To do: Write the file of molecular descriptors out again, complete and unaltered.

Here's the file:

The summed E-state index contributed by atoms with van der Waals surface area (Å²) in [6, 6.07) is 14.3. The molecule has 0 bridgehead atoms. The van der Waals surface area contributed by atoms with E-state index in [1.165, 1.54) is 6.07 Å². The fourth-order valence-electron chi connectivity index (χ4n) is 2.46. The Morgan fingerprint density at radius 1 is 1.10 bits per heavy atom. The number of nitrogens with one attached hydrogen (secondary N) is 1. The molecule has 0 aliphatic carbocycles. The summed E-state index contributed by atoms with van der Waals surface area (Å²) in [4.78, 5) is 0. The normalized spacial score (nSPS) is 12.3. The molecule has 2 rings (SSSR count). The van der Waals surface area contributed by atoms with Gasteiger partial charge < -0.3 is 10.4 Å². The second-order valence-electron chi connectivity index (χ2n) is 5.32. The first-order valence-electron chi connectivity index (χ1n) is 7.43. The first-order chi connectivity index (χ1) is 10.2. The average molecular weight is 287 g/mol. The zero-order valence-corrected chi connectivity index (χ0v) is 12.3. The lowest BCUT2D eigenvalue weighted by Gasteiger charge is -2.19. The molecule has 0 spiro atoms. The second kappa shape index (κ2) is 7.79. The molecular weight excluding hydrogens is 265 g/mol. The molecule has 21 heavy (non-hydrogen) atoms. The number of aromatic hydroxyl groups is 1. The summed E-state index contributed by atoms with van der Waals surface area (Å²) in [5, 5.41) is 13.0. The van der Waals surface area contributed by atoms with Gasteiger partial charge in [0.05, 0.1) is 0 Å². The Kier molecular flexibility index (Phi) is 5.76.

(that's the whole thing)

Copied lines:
The summed E-state index contributed by atoms with van der Waals surface area (Å²) in [6, 6.07) is 14.3. The molecule has 0 bridgehead atoms. The van der Waals surface area contributed by atoms with E-state index in [1.165, 1.54) is 6.07 Å². The fourth-order valence-electron chi connectivity index (χ4n) is 2.46. The Morgan fingerprint density at radius 1 is 1.10 bits per heavy atom. The number of nitrogens with one attached hydrogen (secondary N) is 1. The molecule has 0 aliphatic carbocycles. The summed E-state index contributed by atoms with van der Waals surface area (Å²) in [4.78, 5) is 0. The normalized spacial score (nSPS) is 12.3. The molecule has 2 rings (SSSR count). The van der Waals surface area contributed by atoms with Gasteiger partial charge < -0.3 is 10.4 Å². The second-order valence-electron chi connectivity index (χ2n) is 5.32. The first-order valence-electron chi connectivity index (χ1n) is 7.43. The first-order chi connectivity index (χ1) is 10.2. The average molecular weight is 287 g/mol. The zero-order valence-corrected chi connectivity index (χ0v) is 12.3. The lowest BCUT2D eigenvalue weighted by Gasteiger charge is -2.19. The molecule has 0 spiro atoms. The second kappa shape index (κ2) is 7.79. The molecular weight excluding hydrogens is 265 g/mol. The molecule has 21 heavy (non-hydrogen) atoms. The number of aromatic hydroxyl groups is 1. The summed E-state index contributed by atoms with van der Waals surface area (Å²) in [5, 5.41) is 13.0. The van der Waals surface area contributed by atoms with Gasteiger partial charge in [0.05, 0.1) is 0 Å². The Kier molecular flexibility index (Phi) is 5.76.